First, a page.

Business

Twitter boss Jack Dorsey to list mobile payments firm Square

  • 15 October 2015
  • From the section Business
Dorsey Image copyright Getty Images
Image caption Jack Dorsey was made chief executive of Twitter in September

Twitter co-founder and new chief executive Jack Dorsey has filed for an initial public offering in the US for his mobile payments firm Square.

The number of shares to be offered and the price range for the offering has not yet been determined, Square said in a release.

The start-up says it aims to "enable anyone with a mobile device to accept card payments, anywhere, anytime."

Reports have valued the tech firm, founded in 2009, at $6bn (£3.87bn).

In the firm's filing to the Securities and Exchange Commission (SEC) Mr Dorsey said: "We've built one of the fairest and most efficient payments businesses in the world."

"We made it possible to accept card payments in less than five minutes," he added.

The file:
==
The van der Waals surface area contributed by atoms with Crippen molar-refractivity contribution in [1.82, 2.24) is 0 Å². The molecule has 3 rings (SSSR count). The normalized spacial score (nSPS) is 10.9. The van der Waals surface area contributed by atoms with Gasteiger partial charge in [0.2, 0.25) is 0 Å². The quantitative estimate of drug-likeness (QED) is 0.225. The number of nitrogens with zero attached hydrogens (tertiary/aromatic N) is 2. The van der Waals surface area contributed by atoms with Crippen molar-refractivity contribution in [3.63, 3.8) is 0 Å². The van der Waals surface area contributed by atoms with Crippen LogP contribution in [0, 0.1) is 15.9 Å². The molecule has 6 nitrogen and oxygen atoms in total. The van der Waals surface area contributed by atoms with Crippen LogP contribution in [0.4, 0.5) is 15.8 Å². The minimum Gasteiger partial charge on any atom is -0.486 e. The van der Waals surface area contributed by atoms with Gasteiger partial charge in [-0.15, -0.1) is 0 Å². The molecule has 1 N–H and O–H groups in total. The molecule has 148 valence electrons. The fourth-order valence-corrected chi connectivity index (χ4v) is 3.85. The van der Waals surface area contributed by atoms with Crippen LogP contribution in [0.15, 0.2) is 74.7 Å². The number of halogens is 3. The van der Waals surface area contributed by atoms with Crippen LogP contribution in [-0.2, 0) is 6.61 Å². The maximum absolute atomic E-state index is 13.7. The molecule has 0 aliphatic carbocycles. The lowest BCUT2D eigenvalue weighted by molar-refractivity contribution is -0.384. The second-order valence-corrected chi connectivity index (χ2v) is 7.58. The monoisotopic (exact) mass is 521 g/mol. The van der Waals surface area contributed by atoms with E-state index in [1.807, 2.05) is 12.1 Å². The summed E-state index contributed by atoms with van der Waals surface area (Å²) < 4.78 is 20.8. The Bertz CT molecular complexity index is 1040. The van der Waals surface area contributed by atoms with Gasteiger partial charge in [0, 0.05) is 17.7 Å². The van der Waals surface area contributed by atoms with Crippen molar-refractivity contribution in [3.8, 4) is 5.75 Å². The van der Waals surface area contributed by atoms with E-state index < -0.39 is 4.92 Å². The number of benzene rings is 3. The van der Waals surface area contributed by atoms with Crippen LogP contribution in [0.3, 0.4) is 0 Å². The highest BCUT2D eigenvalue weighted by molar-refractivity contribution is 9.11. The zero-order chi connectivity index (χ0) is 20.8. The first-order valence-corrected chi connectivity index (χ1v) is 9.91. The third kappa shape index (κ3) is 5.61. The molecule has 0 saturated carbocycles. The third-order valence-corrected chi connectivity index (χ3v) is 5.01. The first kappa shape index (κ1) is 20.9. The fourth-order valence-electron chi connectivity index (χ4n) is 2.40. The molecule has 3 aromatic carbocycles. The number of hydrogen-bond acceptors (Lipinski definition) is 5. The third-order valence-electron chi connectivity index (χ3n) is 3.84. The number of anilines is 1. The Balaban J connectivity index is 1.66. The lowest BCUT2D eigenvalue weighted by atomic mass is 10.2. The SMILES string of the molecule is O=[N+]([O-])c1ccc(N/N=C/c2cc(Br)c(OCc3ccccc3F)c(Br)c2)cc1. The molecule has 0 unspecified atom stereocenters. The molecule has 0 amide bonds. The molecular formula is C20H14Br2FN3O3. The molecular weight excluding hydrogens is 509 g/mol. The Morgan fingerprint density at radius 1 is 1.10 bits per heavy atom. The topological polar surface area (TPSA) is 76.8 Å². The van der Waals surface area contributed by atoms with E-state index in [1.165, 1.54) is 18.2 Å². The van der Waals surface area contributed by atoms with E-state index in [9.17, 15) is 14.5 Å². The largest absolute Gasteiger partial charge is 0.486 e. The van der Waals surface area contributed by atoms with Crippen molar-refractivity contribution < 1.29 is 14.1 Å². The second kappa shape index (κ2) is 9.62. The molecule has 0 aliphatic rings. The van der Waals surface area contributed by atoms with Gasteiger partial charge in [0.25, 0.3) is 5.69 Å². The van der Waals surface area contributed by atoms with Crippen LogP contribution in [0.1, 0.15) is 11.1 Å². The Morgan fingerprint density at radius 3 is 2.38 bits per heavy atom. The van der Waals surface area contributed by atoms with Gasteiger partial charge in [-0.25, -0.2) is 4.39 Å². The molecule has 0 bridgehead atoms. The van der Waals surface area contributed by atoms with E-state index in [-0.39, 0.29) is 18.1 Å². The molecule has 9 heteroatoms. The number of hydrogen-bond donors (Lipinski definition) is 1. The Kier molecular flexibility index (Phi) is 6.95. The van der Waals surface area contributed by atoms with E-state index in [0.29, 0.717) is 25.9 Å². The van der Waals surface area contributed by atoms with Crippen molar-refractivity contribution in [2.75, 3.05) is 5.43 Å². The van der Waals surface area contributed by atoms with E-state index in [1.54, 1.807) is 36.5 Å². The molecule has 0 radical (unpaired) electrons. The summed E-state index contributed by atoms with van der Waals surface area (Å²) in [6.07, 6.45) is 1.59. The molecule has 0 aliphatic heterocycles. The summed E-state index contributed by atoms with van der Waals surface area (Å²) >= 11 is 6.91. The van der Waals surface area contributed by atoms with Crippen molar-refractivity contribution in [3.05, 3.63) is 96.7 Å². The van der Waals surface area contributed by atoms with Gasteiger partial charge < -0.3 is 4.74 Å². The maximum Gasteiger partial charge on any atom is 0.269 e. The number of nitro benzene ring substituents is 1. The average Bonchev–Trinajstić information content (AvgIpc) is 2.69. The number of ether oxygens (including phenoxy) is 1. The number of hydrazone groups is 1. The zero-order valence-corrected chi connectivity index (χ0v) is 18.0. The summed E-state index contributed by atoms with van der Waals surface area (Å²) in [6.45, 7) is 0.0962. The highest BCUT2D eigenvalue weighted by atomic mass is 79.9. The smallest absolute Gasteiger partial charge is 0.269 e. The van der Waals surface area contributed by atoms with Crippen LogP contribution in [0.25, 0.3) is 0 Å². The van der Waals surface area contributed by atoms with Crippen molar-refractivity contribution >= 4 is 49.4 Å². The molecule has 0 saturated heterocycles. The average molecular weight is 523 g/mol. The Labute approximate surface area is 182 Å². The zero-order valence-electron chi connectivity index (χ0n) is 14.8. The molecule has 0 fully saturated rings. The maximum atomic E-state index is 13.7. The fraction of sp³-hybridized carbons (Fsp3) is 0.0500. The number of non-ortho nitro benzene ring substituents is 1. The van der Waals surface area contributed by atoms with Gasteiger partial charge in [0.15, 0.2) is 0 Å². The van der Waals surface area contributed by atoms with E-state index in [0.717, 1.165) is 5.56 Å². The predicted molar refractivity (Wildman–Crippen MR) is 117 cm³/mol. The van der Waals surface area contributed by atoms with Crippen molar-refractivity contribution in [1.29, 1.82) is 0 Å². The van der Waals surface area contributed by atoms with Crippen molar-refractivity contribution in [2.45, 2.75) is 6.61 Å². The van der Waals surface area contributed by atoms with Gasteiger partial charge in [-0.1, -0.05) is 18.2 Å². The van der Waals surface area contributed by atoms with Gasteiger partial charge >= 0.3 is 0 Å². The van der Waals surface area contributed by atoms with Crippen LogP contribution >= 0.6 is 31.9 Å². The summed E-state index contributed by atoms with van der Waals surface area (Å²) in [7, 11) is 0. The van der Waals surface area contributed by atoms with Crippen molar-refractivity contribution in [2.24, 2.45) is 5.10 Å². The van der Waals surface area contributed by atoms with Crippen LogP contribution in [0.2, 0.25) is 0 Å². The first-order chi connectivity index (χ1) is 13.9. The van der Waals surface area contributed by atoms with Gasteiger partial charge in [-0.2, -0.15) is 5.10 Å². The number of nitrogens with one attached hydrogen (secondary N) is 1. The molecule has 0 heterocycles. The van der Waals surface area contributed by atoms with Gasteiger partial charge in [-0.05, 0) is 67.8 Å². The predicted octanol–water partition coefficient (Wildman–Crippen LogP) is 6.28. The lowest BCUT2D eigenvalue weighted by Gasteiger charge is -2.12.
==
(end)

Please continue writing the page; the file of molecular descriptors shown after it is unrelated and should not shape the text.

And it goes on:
He ended his note with: "We intend to make this big!"

Management warning

Image copyright Getty Images
Image caption Mr Dorsey also serves on the board of The Walt Disney Company

Square said in its SEC filing that its total net revenue grew to $560.6m for the six months to June, from $371.9m in the same period last year.

The company, which has been described as a financial payments shop, said it would depend on key management and its employees to grow its business, but warned Mr Dorsey's role as chief executive of Twitter "may at times adversely affect his ability to devote time, attention, and effort to Square."

Earlier this month, Twitter confirmed Mr Dorsey as the firm's permanent chief executive. He had served as the interim boss of the company for three months after Dick Costolo stepped down on 1 July.

Twitter had previously said the chief executive job would be a full-time position, which seemed to exclude Mr Dorsey as long as he continued to run Square.

Mr Dorsey also serves on the board of The Walt Disney Company.

San Francisco-based Square has offices in the US, Canada, Japan and Australia.

More on this story